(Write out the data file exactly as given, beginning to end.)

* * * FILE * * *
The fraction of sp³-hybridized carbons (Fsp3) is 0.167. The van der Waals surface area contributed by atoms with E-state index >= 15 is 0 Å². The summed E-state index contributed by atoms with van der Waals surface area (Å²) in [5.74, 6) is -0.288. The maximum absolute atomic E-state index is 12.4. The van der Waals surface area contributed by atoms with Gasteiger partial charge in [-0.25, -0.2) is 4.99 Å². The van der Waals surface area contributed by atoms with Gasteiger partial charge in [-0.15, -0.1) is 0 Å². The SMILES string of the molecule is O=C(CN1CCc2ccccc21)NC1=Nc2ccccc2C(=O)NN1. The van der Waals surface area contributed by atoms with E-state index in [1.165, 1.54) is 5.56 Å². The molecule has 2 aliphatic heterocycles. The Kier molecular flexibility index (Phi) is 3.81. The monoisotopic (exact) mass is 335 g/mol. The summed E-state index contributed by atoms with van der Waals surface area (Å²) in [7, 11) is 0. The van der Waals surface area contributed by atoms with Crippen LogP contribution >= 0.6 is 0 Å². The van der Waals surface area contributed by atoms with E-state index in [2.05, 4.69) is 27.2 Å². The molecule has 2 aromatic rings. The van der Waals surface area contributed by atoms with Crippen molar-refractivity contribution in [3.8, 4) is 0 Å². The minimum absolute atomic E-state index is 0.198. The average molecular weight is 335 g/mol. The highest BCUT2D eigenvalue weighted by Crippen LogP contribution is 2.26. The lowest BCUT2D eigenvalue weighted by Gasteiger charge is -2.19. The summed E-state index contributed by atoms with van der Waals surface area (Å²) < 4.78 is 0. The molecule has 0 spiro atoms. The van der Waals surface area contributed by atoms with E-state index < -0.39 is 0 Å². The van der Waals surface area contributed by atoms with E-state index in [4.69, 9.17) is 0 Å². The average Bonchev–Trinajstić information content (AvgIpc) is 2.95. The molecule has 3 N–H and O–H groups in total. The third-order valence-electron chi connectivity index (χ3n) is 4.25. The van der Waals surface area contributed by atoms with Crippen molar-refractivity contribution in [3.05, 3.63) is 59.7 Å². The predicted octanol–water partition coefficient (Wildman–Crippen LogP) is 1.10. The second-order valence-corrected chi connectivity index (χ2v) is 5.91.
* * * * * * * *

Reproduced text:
The fraction of sp³-hybridized carbons (Fsp3) is 0.167. The van der Waals surface area contributed by atoms with E-state index >= 15 is 0 Å². The summed E-state index contributed by atoms with van der Waals surface area (Å²) in [5.74, 6) is -0.288. The maximum absolute atomic E-state index is 12.4. The van der Waals surface area contributed by atoms with Gasteiger partial charge in [-0.25, -0.2) is 4.99 Å². The van der Waals surface area contributed by atoms with Gasteiger partial charge in [-0.15, -0.1) is 0 Å². The SMILES string of the molecule is O=C(CN1CCc2ccccc21)NC1=Nc2ccccc2C(=O)NN1. The van der Waals surface area contributed by atoms with E-state index in [1.165, 1.54) is 5.56 Å². The molecule has 2 aliphatic heterocycles. The Kier molecular flexibility index (Phi) is 3.81. The monoisotopic (exact) mass is 335 g/mol. The summed E-state index contributed by atoms with van der Waals surface area (Å²) in [7, 11) is 0. The van der Waals surface area contributed by atoms with Crippen LogP contribution >= 0.6 is 0 Å². The van der Waals surface area contributed by atoms with E-state index in [2.05, 4.69) is 27.2 Å². The molecule has 2 aromatic rings. The van der Waals surface area contributed by atoms with Crippen molar-refractivity contribution in [3.8, 4) is 0 Å². The minimum absolute atomic E-state index is 0.198. The average molecular weight is 335 g/mol. The highest BCUT2D eigenvalue weighted by Crippen LogP contribution is 2.26. The lowest BCUT2D eigenvalue weighted by Gasteiger charge is -2.19. The summed E-state index contributed by atoms with van der Waals surface area (Å²) < 4.78 is 0. The molecule has 0 spiro atoms. The van der Waals surface area contributed by atoms with E-state index < -0.39 is 0 Å². The van der Waals surface area contributed by atoms with E-state index in [4.69, 9.17) is 0 Å². The average Bonchev–Trinajstić information content (AvgIpc) is 2.95. The molecule has 3 N–H and O–H groups in total. The third-order valence-electron chi connectivity index (χ3n) is 4.25. The van der Waals surface area contributed by atoms with Crippen molar-refractivity contribution in [3.05, 3.63) is 59.7 Å². The predicted octanol–water partition coefficient (Wildman–Crippen LogP) is 1.10. The second-order valence-corrected chi connectivity index (χ2v) is 5.91.